We are trying to identify opportunities to reduce risk by knowing first what all the exposures are. We’re looking for strategies, both regulatory and behavioral. We’re hoping that we can impress upon regulators the importance of taking a more cumulative impacts approach to their permitting. We’re working with the communities to have them gain more insight into a variety of tactics. Maybe they can change some zoning. Maybe they can work toward decreasing traffic from older diesel trucks, which pollute more. We are working with medical providers to encourage them to counsel patients about how to avoid exposures.
We think that if more people know that air quality has a direct impact on their health — their asthma and other serious health problems — we can help them decrease outdoor activity on days that are poor air quality days, which will decrease health effects. People can sign up for Air Quality Alerts at www.Airnow.gov.
On a broader level, what do you think should be happening?
The key points really are that people at all levels — people who live in communities, medical providers who take care of them, and regulators who make determinations about what can be allowed in these communities — should work together to look at data that can reflect how overburdened people are. The EPA has collective information about the sum total of permits they have given out. They really should be able to look at the kinds of things that are being put into the area and decide scientifically, what is enough? More research would really help — the science of how much worse cumulative exposures are, compared with single exposures.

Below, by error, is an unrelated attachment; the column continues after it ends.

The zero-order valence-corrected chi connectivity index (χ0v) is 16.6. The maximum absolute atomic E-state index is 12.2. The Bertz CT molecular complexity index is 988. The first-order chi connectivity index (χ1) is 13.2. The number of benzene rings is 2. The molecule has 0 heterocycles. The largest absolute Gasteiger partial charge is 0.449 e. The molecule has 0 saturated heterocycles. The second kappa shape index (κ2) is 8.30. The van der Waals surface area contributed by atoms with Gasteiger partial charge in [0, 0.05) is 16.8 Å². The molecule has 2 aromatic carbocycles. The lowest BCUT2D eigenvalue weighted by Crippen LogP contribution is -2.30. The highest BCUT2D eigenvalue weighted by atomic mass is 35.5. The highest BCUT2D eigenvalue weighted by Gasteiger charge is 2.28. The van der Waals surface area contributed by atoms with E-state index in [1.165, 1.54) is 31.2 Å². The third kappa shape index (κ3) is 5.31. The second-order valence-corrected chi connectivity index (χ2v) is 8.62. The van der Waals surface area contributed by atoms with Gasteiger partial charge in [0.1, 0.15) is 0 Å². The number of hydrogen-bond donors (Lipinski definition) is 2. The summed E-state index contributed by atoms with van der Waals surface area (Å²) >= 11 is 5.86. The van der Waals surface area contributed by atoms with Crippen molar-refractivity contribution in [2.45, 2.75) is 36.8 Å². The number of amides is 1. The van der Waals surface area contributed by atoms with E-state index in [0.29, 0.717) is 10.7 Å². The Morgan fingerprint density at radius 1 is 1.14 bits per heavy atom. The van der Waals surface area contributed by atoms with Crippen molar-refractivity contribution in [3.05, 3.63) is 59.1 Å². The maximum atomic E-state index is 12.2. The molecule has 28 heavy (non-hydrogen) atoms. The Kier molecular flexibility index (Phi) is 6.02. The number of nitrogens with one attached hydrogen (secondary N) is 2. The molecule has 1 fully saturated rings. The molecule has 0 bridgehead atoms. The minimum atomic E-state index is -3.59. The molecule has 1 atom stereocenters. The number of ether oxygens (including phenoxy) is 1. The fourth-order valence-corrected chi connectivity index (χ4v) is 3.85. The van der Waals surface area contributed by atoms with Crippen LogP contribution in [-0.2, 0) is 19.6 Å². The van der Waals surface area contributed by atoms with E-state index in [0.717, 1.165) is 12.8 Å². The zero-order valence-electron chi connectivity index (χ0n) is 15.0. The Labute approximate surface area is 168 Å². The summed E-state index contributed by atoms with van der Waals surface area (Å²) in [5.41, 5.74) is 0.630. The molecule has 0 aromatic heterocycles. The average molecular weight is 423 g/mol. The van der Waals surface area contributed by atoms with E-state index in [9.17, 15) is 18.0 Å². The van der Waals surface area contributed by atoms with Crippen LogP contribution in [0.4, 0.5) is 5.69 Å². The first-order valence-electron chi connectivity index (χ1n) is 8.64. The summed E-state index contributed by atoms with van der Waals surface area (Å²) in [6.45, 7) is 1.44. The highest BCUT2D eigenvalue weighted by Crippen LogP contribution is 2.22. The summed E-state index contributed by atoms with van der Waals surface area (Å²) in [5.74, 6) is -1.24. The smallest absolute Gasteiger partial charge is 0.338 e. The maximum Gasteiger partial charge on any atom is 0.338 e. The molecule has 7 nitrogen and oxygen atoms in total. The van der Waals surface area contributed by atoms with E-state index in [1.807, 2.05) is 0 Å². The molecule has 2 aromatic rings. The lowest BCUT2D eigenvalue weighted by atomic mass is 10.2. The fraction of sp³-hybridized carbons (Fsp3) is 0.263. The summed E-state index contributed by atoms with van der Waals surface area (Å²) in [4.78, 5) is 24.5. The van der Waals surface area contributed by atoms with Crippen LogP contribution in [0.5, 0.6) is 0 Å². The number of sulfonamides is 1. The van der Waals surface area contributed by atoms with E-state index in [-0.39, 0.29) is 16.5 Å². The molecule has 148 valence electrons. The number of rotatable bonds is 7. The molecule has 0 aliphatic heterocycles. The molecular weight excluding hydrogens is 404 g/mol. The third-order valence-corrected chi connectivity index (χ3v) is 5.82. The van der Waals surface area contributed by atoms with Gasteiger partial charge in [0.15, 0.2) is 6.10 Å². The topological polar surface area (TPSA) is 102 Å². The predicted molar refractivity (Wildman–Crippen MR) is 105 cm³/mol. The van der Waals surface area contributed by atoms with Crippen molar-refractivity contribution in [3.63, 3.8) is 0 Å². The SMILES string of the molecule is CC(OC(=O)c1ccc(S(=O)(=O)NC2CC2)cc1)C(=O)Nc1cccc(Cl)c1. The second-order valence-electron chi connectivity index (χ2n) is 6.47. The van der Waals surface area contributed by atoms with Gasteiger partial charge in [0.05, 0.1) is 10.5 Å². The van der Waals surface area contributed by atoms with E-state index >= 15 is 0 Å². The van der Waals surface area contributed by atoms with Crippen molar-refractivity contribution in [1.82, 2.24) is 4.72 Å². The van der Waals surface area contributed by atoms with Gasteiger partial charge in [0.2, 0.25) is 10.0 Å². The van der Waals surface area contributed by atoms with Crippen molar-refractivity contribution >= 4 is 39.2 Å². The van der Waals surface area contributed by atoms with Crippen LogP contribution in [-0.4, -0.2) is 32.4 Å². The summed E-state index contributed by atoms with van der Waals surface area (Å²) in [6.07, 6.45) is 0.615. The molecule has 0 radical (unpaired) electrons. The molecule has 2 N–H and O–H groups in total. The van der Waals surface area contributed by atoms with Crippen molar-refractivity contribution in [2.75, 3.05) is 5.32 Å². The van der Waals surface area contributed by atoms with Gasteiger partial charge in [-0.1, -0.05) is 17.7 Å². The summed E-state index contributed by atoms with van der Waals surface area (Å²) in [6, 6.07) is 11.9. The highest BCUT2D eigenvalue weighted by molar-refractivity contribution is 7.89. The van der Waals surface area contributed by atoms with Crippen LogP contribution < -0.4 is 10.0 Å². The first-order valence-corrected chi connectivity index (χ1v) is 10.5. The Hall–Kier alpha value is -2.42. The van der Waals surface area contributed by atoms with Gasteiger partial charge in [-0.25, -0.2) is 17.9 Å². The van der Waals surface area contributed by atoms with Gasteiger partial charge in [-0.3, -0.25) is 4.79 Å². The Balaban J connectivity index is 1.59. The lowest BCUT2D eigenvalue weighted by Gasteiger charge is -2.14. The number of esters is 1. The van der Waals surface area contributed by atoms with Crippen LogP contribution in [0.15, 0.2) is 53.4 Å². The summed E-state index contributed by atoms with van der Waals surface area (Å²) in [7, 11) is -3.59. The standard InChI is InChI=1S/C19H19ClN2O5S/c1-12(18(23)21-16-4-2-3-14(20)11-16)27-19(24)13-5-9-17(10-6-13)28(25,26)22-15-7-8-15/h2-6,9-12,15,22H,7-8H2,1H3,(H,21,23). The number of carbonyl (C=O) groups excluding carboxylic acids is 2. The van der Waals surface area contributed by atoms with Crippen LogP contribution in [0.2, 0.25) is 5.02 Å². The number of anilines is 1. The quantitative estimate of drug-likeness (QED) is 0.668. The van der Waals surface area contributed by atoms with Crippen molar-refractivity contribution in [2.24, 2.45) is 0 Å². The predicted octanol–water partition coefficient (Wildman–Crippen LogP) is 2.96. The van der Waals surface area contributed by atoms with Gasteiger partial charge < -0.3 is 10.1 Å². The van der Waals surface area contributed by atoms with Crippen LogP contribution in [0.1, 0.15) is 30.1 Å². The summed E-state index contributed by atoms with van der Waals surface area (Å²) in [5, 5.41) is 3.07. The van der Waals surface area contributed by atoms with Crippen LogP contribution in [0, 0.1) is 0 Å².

I’m optimistic that as we develop more science around cumulative impacts, the interest in looking at cumulative exposures will increase, and that’s when environmental justice communities like Eastwick and Chester will see improvement. I just don’t know how soon that will be, but I think it will happen.